Sometime during Higdon’s first tour, his brother was hospitalized in Nha Trang with a hand injury. Higdon was in Cam Ranh Bay at the time — about 40 miles away — so he decided to visit his brother.
“I ran up there and spent some time with him, which was the last time I ever saw him alive,” Higdon said. “I was glad I got to do that. That was very memorable.”
Higdon finished his first tour of duty and returned home for 30 days’ leave. He went back to Vietnam in the spring of 1970 and was assigned to the 540th Aviation Battalion, which specialized in helicopter recovery and repair.
The 540th was stationed in Qui Nhon, about 90 miles north of Higdon’s old base camp.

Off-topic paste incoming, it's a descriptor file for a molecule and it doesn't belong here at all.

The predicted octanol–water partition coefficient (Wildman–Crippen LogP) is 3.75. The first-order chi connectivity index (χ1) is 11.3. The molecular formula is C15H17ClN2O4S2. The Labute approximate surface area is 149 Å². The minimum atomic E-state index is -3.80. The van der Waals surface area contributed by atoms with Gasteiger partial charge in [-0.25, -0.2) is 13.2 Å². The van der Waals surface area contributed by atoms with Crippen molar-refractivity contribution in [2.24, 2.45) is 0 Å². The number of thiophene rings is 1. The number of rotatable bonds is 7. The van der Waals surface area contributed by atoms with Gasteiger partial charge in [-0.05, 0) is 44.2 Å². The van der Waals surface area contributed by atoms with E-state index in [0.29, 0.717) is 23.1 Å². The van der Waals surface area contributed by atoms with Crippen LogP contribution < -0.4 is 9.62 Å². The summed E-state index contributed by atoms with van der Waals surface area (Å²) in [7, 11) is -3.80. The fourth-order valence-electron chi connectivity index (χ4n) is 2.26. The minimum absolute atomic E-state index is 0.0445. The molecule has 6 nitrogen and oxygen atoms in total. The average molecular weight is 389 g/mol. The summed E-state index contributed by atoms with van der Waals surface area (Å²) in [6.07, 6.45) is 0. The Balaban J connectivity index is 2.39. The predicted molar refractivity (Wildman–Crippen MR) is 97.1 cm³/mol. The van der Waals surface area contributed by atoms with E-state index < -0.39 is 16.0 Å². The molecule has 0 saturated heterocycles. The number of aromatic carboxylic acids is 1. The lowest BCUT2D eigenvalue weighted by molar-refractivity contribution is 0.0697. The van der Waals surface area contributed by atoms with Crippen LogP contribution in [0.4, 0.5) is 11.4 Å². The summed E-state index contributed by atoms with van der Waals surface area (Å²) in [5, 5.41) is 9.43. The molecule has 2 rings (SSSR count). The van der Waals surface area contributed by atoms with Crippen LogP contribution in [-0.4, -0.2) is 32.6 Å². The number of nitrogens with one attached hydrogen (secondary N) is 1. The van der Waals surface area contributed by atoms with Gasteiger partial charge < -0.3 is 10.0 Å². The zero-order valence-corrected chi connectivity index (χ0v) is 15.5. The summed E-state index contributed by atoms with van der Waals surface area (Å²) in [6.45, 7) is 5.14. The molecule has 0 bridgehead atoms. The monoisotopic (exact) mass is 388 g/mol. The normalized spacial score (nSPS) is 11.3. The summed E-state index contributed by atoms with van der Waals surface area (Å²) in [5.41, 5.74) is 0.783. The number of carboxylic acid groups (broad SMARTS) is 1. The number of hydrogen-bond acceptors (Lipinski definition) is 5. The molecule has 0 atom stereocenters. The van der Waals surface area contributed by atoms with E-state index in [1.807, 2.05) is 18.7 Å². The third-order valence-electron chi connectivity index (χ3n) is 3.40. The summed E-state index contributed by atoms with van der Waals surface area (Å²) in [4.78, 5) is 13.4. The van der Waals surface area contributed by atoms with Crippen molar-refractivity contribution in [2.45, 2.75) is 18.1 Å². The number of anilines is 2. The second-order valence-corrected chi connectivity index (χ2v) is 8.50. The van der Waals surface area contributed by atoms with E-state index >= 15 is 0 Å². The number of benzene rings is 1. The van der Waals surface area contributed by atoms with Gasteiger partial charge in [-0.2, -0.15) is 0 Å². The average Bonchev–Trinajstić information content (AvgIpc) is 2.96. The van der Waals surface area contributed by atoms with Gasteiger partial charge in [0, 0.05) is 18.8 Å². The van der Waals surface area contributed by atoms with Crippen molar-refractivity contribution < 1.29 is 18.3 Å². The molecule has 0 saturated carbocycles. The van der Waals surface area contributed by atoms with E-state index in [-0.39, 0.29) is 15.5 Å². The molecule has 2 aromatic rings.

Higdon’s second tour was cut short when he learned that Jimmy had died of a self-inflicted gunshot wound. Jimmy was 18.
Higdon said Jimmy had apparently heard some bad news and was determined to go home. He was carrying a rifle, and another soldier took it away from him.
“And then my brother, he reached out and grabbed it,” Higdon said. “And when he did . . . it caused the rifle to go off. He got hit with about three rounds.”
Higdon learned about Jimmy’s death seven or eight days later, when an Army chaplain told him what had happened. Higdon couldn’t believe what he was hearing.
“You could have just hit me on top of the head and not bothered me as much as that did,” Higdon said.
Within an hour, a helicopter picked Higdon up and took him to Cam Ranh Bay, where he caught a flight to the United States.
After Higdon’s emergency leave ended, he called the Pentagon to ask about returning to Vietnam. A Pentagon official told him he was not going back, and he should wait until the Army called him.